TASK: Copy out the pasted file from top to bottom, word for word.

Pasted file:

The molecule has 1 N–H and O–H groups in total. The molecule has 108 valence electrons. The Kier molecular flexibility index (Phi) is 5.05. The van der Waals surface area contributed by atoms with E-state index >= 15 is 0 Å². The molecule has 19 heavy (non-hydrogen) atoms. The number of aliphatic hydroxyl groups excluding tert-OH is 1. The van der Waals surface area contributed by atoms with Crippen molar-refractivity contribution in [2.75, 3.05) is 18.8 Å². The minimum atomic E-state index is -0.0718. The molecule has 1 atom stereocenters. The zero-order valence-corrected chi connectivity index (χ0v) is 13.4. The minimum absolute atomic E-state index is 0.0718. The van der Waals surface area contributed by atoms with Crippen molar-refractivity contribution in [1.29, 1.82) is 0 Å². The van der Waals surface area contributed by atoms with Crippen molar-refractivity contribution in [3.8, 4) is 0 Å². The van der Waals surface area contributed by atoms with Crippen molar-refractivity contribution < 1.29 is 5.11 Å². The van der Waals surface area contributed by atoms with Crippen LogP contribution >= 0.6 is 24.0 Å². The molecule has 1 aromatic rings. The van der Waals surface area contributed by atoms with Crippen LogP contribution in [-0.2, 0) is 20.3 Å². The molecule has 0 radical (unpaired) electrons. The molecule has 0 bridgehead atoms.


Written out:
The molecule has 1 N–H and O–H groups in total. The molecule has 108 valence electrons. The Kier molecular flexibility index (Phi) is 5.05. The van der Waals surface area contributed by atoms with E-state index >= 15 is 0 Å². The molecule has 19 heavy (non-hydrogen) atoms. The number of aliphatic hydroxyl groups excluding tert-OH is 1. The van der Waals surface area contributed by atoms with Crippen molar-refractivity contribution in [2.75, 3.05) is 18.8 Å². The minimum atomic E-state index is -0.0718. The molecule has 1 atom stereocenters. The zero-order valence-corrected chi connectivity index (χ0v) is 13.4. The minimum absolute atomic E-state index is 0.0718. The van der Waals surface area contributed by atoms with Crippen molar-refractivity contribution in [1.29, 1.82) is 0 Å². The van der Waals surface area contributed by atoms with Crippen molar-refractivity contribution in [3.8, 4) is 0 Å². The van der Waals surface area contributed by atoms with Crippen molar-refractivity contribution < 1.29 is 5.11 Å². The van der Waals surface area contributed by atoms with Crippen LogP contribution >= 0.6 is 24.0 Å². The molecule has 1 aromatic rings. The van der Waals surface area contributed by atoms with Crippen LogP contribution in [-0.2, 0) is 20.3 Å². The molecule has 0 radical (unpaired) electrons. The molecule has 0 bridgehead atoms.